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Originally published December 11, 2011 at 7:16 PM | Page modified December 11, 2011 at 11:25 PM

Short, fast stay in jail cuts crime, study finds

A Seattle pilot program that imposes swift, certain punishment with as little as three to five days in jail for violations of community supervision is significantly reducing drug use, incarceration and criminal activity, according to a report prepared for the Seattle City Council.

Seattle Times staff reporter

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A Seattle pilot program that imposes swift, certain punishment with as little as three to five days in jail for violations of community supervision is significantly reducing drug use, incarceration and criminal activity, according to a report done for the city.

Correction officials caution that the results are based on only six months of a one-year study involving just 35 convicted criminals released back into the city under community supervision.

But the findings, to be shared with the Seattle City Council Monday, have implications for corrections statewide where more than $270 million in cuts over the past three years — and an additional $27 million projected for the current biennium — could mean early release for thousands of inmates.

Noting that the state now supervises 16,000 mostly high-risk offenders, Bernie Warner, secretary of the Department of Corrections, said the Seattle pilot project suggests that the state could potentially save millions in reduced incarceration time and crime.

"If we can get their attention and change their behavior with less jail time, that makes sense," Warner said. And the money saved on incarceration, he said, could be used to expand programs that further reduce recidivism including drug and mental-health treatment and job training.

Seattle City Councilman Tim Burgess, with support from Mayor Mike McGinn and Police Chief John Diaz, approached the state last year about launching a pilot based on a successful Hawaii probation program that takes a "swift but sure" approach to violations.

The city is paying for the program evaluation. The state is using existing corrections officers but has created a dedicated team in Seattle that works closely with local police to quickly arrest any offenders who violate the terms of their community supervision, such as missing an appointment with a corrections officer or failing to attend drug treatment.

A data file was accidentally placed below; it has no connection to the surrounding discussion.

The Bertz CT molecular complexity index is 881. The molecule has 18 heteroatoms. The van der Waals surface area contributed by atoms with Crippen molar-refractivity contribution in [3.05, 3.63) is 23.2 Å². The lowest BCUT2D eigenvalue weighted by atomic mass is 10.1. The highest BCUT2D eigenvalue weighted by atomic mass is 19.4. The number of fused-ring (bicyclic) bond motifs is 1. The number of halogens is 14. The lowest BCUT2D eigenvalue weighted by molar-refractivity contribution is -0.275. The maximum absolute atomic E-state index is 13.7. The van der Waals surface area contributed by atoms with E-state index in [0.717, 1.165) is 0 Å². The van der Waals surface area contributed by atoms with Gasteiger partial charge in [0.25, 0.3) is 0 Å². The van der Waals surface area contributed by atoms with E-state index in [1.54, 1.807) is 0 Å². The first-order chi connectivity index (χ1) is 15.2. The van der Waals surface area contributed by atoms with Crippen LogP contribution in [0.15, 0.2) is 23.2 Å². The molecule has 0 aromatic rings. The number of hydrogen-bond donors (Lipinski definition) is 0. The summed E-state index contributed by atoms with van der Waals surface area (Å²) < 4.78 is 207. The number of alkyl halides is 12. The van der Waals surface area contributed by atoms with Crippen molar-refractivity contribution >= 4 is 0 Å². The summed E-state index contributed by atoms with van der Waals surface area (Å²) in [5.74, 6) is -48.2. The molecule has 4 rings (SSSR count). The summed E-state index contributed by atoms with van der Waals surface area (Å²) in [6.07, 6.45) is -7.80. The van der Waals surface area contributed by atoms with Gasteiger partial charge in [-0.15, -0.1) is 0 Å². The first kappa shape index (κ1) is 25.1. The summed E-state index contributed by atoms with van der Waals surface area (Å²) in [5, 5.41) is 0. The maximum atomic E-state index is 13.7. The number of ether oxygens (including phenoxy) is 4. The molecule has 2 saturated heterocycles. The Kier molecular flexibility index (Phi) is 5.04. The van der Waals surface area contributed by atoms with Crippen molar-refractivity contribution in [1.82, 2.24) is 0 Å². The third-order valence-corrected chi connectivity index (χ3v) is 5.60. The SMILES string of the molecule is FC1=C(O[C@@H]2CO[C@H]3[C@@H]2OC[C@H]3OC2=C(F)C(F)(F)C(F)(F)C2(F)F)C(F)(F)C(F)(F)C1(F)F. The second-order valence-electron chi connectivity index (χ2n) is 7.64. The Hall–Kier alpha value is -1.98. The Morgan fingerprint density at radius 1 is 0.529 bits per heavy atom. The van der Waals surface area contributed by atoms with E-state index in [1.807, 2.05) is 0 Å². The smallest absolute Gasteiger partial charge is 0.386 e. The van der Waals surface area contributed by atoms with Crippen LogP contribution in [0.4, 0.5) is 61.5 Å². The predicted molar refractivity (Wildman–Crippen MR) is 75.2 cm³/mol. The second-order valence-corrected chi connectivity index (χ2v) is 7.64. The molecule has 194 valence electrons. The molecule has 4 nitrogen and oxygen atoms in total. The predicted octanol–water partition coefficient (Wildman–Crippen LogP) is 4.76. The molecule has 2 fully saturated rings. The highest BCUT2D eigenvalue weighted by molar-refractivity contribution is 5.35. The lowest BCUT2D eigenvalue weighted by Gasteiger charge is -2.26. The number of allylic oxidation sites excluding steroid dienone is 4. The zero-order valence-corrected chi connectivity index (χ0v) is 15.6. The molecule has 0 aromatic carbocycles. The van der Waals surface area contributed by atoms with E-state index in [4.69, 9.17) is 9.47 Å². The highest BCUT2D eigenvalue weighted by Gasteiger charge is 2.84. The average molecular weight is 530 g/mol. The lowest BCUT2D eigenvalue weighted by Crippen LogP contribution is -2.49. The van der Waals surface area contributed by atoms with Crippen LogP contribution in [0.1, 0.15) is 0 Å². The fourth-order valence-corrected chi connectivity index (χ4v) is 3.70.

Frequent, unannounced drug testing is required of all participants. Those who fail a drug test are immediately arrested. Officials say that in the usual supervision program, ex-offenders could skip appointments with the correction officer, fail numerous drug tests and not show up for court-ordered drug treatment yet receive only a verbal or written warning.

Even when they were finally jailed for violations, the offenders could wait 14 days for a hearing and then be sentenced from 30 to 90 days. The offenders often emerge from jail homeless, jobless and at high risk to reoffend, said Chad Lewis, spokesman for the Department of Corrections.

One difference from the Hawaii program, though, is that the Seattle trial is succeeding with offenders with longer criminal histories and more serious crimes including murder, violent assaults and robbery. The only ex-offenders excluded from the trial were Level 3 sex offenders and those classified as Dangerously Mentally Ill.

Burgess said that if the preliminary results hold up, the program could be extended to all offenders released from prison to Seattle.

"These individuals are coming to our city. They're living and working here and we don't want them reoffending," he said.

A key to the program, according to the evaluators, is assembling a team of corrections and law-enforcement officials who are present at the offenders' first orientation and then hold them personally accountable for every violation.

Angela Hawken, an associate professor of economics and policy at Pepperdine University, who is evaluating the project in partnership with Mark Kleiman of the University of California, Los Angeles, rated the collaboration and responsiveness among the team members and the Seattle police, "the best we have observed across all the jurisdictions we work with."

In her 6-month evaluation prepared for the City Council, she noted that an early no-show for a morning orientation hearing was in custody that afternoon.

Marki Schillinger, the community corrections officer who supervises many of the program's 35 participants, said having the whole team present and interacting with the offenders puts them on notice that they will be held accountable for their actions.

"We tell them, 'If you mess up, I'm the one who's going to come get you. This is a new day; this is not supervision as you know it.'"

Offenders, used to breaking the rules with few consequences, also get the difference.

One repeat offender with multiple violations during previous attempts on community supervision hasn't committed a single violation under the new program. When Schillinger asked him why, she said he responded, "I could tell you guys were serious."

Lynn Thompson: 206-464-8305 or lthompson@seattletimes.com. On Twitter @lthompsontimes.

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